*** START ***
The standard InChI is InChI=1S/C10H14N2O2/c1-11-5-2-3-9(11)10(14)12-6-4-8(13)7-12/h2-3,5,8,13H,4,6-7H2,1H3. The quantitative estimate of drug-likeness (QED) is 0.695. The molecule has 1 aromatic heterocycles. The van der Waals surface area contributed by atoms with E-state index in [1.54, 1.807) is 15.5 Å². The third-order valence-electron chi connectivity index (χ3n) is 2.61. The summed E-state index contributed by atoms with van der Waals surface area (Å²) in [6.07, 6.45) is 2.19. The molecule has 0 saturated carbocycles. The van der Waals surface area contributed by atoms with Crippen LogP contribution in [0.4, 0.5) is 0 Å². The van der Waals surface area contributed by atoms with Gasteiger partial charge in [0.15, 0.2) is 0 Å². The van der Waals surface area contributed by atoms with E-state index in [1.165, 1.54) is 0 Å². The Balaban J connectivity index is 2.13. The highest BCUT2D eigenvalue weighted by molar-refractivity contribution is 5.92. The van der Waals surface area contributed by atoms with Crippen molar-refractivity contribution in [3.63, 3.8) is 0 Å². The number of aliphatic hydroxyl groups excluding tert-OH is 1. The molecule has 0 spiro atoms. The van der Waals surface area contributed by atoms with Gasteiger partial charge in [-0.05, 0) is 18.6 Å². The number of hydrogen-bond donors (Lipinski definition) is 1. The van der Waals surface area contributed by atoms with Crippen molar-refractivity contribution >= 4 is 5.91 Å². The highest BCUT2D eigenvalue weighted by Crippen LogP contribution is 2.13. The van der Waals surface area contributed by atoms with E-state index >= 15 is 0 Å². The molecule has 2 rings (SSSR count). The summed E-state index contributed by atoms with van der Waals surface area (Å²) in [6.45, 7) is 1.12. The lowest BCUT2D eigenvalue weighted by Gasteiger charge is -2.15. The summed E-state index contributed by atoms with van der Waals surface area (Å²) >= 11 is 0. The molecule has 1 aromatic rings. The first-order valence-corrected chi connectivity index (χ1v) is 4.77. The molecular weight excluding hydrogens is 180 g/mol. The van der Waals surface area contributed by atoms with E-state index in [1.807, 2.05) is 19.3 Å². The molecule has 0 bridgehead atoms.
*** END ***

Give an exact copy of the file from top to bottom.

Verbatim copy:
The standard InChI is InChI=1S/C10H14N2O2/c1-11-5-2-3-9(11)10(14)12-6-4-8(13)7-12/h2-3,5,8,13H,4,6-7H2,1H3. The quantitative estimate of drug-likeness (QED) is 0.695. The molecule has 1 aromatic heterocycles. The van der Waals surface area contributed by atoms with E-state index in [1.54, 1.807) is 15.5 Å². The third-order valence-electron chi connectivity index (χ3n) is 2.61. The summed E-state index contributed by atoms with van der Waals surface area (Å²) in [6.07, 6.45) is 2.19. The molecule has 0 saturated carbocycles. The van der Waals surface area contributed by atoms with Crippen LogP contribution in [0.4, 0.5) is 0 Å². The van der Waals surface area contributed by atoms with Gasteiger partial charge in [0.15, 0.2) is 0 Å². The van der Waals surface area contributed by atoms with E-state index in [1.165, 1.54) is 0 Å². The Balaban J connectivity index is 2.13. The highest BCUT2D eigenvalue weighted by molar-refractivity contribution is 5.92. The van der Waals surface area contributed by atoms with Crippen molar-refractivity contribution in [3.63, 3.8) is 0 Å². The number of aliphatic hydroxyl groups excluding tert-OH is 1. The molecule has 0 spiro atoms. The van der Waals surface area contributed by atoms with Gasteiger partial charge in [-0.05, 0) is 18.6 Å². The number of hydrogen-bond donors (Lipinski definition) is 1. The van der Waals surface area contributed by atoms with Crippen molar-refractivity contribution >= 4 is 5.91 Å². The highest BCUT2D eigenvalue weighted by Crippen LogP contribution is 2.13. The van der Waals surface area contributed by atoms with E-state index >= 15 is 0 Å². The molecule has 2 rings (SSSR count). The summed E-state index contributed by atoms with van der Waals surface area (Å²) in [6.45, 7) is 1.12. The lowest BCUT2D eigenvalue weighted by Gasteiger charge is -2.15. The summed E-state index contributed by atoms with van der Waals surface area (Å²) >= 11 is 0. The molecule has 1 aromatic rings. The first-order valence-corrected chi connectivity index (χ1v) is 4.77. The molecular weight excluding hydrogens is 180 g/mol. The van der Waals surface area contributed by atoms with E-state index in [1.807, 2.05) is 19.3 Å². The molecule has 0 bridgehead atoms.